Ken Morris piloted a B-17 into Washington County Airport from Cincinnati, Ohio, Thursday, so his wife, Lorraine, took the controls for a 20-minute media jaunt to promote the plane’s local presence.
The Morrises were born long after the B-17s and their crews helped win World War II for the Allies, but the distaff side of this aviating couple pays tribute to Women Airforce Service Pilots, the first women who flew American military aircraft, by wearing WASP wings on her uniform that bears the insignia of the Experimental Aircraft Association.
“I’m not pretending I am one,” Lorraine Morris said of the WASPs. “But it’s in honor of them.”
The women flew planes, not in combat, but from the factories where they were built to military bases. Thirty-eight women pilots died in service to the United States.
Just the day before, the Associated Press reported Elaine Harmon became the first WASP to be laid to rest with full military honors in Arlington National Cemetery in Virginia. It took a lobbying campaign by her family and an act of Congress for Harmon to be retroactively designated, like other WASPs, as military veterans with eligibility for an Arlington burial. Harmon died last year at 95.
Unlike men, women had to have 1,200 piloting hours before being accepted to fly during World War II, Lorraine Morris said.
Check out a 360 degree video of a touring B-17, one of only 11 airworthy B-17s left – and one of four that tours – as it flies over Washington County.
The Morrises volunteer as pilots of the B-17, one of 11 deemed airworthy. As members of the media learned, it’s a bumpy ride, and a noisy, rattling one. In a plane where the 10-member crew wore fleece suits to keep from freezing to death at 30,000 feet, or who plugged special garments into the plane’s electrical system to warm themselves, heat, not cold, was what sapped the strength on a steamy Thursday afternoon at an altitude of just 1,000 feet.
Unlike modern aircraft, the B-17 is not pressurized. Skirting a ramp around a large, bright yellow oxygen tank in the fuselage, one can see the green fields below because, instead of a gasket, there is a gap between the skin of the aptly-named “Aluminum Overcast” and the tank. The plane’s name comes from a number of B-17s flying in formation and blocking sunlight.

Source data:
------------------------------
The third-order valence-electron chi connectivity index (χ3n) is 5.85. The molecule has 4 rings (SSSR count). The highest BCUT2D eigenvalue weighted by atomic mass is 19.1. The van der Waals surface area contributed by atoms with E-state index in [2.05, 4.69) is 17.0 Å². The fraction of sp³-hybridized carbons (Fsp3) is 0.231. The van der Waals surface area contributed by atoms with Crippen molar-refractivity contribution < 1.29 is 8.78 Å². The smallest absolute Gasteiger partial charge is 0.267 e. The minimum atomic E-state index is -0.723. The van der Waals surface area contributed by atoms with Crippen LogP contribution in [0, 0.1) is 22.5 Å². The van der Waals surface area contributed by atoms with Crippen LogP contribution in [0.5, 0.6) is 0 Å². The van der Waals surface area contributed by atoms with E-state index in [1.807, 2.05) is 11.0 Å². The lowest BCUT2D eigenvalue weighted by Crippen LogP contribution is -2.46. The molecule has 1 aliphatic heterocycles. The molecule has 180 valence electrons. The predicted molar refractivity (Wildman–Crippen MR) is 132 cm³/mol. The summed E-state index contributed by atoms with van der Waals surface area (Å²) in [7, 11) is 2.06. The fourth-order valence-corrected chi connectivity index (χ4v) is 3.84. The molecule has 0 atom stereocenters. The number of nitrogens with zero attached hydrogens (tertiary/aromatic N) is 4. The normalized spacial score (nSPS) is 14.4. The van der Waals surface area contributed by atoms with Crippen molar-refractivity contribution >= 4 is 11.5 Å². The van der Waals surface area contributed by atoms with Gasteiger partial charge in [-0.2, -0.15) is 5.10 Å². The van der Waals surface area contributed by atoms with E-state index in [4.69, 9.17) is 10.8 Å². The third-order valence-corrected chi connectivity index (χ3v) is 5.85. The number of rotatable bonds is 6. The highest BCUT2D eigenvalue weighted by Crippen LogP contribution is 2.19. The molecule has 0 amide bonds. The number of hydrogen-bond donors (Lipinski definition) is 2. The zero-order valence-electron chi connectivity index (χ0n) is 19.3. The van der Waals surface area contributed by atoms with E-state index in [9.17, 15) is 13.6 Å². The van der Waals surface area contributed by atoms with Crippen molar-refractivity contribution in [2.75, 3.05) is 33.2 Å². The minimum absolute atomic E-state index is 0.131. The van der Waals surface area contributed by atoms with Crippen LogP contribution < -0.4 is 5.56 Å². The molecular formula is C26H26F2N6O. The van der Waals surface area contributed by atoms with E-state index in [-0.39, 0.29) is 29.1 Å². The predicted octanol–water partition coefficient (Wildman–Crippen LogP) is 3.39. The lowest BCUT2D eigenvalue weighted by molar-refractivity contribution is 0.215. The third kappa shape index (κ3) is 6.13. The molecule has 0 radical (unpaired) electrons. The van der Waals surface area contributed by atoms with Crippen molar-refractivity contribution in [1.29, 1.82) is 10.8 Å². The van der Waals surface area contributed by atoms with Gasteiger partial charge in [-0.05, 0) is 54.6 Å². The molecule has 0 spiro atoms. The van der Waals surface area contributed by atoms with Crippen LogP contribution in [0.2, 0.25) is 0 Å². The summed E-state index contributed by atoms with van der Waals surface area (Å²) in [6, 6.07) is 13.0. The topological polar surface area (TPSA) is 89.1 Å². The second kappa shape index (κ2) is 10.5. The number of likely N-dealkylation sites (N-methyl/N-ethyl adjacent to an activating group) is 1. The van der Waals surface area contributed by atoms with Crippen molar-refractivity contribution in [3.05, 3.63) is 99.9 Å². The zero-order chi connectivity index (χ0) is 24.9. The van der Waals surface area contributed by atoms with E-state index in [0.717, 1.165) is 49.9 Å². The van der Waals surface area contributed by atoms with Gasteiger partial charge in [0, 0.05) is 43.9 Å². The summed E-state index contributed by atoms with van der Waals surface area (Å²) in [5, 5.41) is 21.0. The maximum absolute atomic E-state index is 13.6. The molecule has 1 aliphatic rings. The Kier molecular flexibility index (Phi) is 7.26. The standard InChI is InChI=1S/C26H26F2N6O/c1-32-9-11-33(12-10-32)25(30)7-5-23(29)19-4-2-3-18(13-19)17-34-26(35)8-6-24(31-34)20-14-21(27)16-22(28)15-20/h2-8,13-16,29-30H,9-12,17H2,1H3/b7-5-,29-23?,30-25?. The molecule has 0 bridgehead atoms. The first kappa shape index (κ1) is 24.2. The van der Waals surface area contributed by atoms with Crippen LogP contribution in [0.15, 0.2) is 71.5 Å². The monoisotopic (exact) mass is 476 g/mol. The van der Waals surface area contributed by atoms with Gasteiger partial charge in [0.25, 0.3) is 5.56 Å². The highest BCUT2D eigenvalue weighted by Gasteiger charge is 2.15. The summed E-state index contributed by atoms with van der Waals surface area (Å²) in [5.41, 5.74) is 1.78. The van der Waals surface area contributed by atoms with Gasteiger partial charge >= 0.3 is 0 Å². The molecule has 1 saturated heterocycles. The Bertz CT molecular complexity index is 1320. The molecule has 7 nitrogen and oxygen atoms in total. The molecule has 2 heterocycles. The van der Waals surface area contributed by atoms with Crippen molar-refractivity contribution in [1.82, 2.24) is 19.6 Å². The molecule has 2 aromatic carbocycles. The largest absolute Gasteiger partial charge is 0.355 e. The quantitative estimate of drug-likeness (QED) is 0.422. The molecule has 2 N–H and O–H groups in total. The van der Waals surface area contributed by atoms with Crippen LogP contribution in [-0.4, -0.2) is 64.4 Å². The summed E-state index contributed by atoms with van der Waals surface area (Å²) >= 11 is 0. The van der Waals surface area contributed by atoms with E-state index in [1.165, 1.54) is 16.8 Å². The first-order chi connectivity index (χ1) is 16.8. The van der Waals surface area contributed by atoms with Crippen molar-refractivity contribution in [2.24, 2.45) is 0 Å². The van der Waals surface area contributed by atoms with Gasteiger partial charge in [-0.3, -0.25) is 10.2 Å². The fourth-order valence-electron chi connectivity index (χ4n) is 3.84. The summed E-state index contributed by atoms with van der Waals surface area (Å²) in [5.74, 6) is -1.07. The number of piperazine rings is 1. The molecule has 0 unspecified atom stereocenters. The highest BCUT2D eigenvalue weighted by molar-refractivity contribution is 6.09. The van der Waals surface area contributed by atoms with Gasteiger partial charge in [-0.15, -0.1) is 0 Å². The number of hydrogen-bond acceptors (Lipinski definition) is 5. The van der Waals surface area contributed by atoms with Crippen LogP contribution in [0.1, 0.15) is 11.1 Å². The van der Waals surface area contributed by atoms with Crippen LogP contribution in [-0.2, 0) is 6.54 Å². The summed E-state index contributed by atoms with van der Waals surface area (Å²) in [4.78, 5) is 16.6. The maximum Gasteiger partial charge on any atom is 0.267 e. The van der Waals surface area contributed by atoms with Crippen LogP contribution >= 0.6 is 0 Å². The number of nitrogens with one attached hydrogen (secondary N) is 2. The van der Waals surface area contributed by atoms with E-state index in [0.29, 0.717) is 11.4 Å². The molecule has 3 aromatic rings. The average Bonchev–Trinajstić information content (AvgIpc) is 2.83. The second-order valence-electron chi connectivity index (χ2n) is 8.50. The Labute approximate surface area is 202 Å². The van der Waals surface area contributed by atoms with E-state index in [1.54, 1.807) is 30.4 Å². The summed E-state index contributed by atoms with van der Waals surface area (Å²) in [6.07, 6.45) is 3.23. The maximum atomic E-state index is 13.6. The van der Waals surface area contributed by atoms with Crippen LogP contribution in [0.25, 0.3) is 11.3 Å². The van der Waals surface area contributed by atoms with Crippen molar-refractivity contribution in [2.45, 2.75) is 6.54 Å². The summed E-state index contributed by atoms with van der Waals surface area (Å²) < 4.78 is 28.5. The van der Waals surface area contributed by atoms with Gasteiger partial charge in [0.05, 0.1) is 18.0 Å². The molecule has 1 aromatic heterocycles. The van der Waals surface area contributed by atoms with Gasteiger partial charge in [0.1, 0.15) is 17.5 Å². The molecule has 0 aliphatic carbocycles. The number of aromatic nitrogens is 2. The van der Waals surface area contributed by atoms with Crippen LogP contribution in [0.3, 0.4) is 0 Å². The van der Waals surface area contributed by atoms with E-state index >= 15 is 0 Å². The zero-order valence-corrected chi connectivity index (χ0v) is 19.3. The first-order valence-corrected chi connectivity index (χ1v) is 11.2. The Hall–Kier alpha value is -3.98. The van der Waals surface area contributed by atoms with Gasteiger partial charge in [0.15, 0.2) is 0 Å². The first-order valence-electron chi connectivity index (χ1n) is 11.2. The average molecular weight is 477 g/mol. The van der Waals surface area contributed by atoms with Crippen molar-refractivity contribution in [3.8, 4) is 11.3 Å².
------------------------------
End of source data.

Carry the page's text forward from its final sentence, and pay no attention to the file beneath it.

“It’s very heavy,” Ken Morris said of piloting the plane that was featured in the 1960s television show “Twelve O’Clock High.”
“But it’s a very honest airplane. It’s very like driving a cement truck without power steering.”
There were no World War II B-17 veterans at the airport Thursday, but Harry Roupe, interviewed at age 94 in 2014 for an Observer-Reporter story, downsized from his family’s residence to a personal care home in Bentleyville where there wasn’t as much space for personal belongings. But one of the things he brought with him was a replica of the B-17 on which he was a turret gunner, firing a .50-caliber machine gun and surviving 25 missions. He described his experience when Americans were bombing the Cologne, Germany, rail hub in World War II. The Nazis were retaliating with anti-aircraft fire both from the ground and from Stuka fighter planes, piercing the B-17’s aluminum skin with hundreds of holes.
“You can see the shells bursting,” he recalled. “They would try to get at your altitude and shoot at you. The fire was bright, but the sky was black. We were really shot up. We were hit all over. It is amazing that nobody was wounded. We came back on automatic pilot.”
Roupe died in 2015.
Members of Pittsburgh Chapter 45 of the Experimental Aircraft Association, based at Rostraver Airport, also were on hand for the media flight Thursday.
“There’s only a single sheet of aluminum between you and the bullets that are literally flying into the airplane,” said Jack Dernorsek, a Bridgeville native who now lives in North Versailles.
Chris Henry, a former resident of Upper St. Clair who is programs manager for the Experimental Aircraft Association in Oshkosh, Wis., noted the B-17 holds great significance for the loved ones and descendants of World War II veterans, which a suburban Pittsburgh resident confirmed.
Joan Wylie of Mt. Lebanon recalled her late husband, William, enlisted just after graduating from Mt. Lebanon High School in 1943 and was a top turret gunner and flight engineer closing in on 24 daylight bombing missions over Germany.
“They were bombing Dusseldorf,” Mrs. Wylie said in a phone interview Friday. “They were hit by flack, and the plane caught fire. The captain insisted on dropping their bombs before they got out of the plane. Bill was an 18-year-old kid, and that made a big impression.”
Wylie tried to parachute out of the hatch, but it was stuck, “so all these guys lined up behind him. They all pushed and they all fell out. He said it seemed like forever to get down to the ground.” Several others went down with the plane.
Wylie and his surviving crew members were taken as prisoners of war until Gen. George Patton liberated their camp, and much later, the Wylies visited a museum in Tucson, Ariz., and toured a B-17.
“I was able to go inside and see what it was like. It had very cramped conditions. I have a real connection to the B-17,” she said.
At the Washington County Airport through Sunday, weather permitting, the B-17 will make trips of approximately 45 minutes between 10 a.m. and 1 p.m., at a cost of between $435 and $475. Ground tours are scheduled for 2 to 5 p.m. Veterans and members of the active military will be admitted to ground tours at no charge. The cost to see the plane on the ground is $10 for individuals. Families including children up to age 17 will be charged $20, and children ages 8 and younger accompanied by an adult are admitted at no additional charge.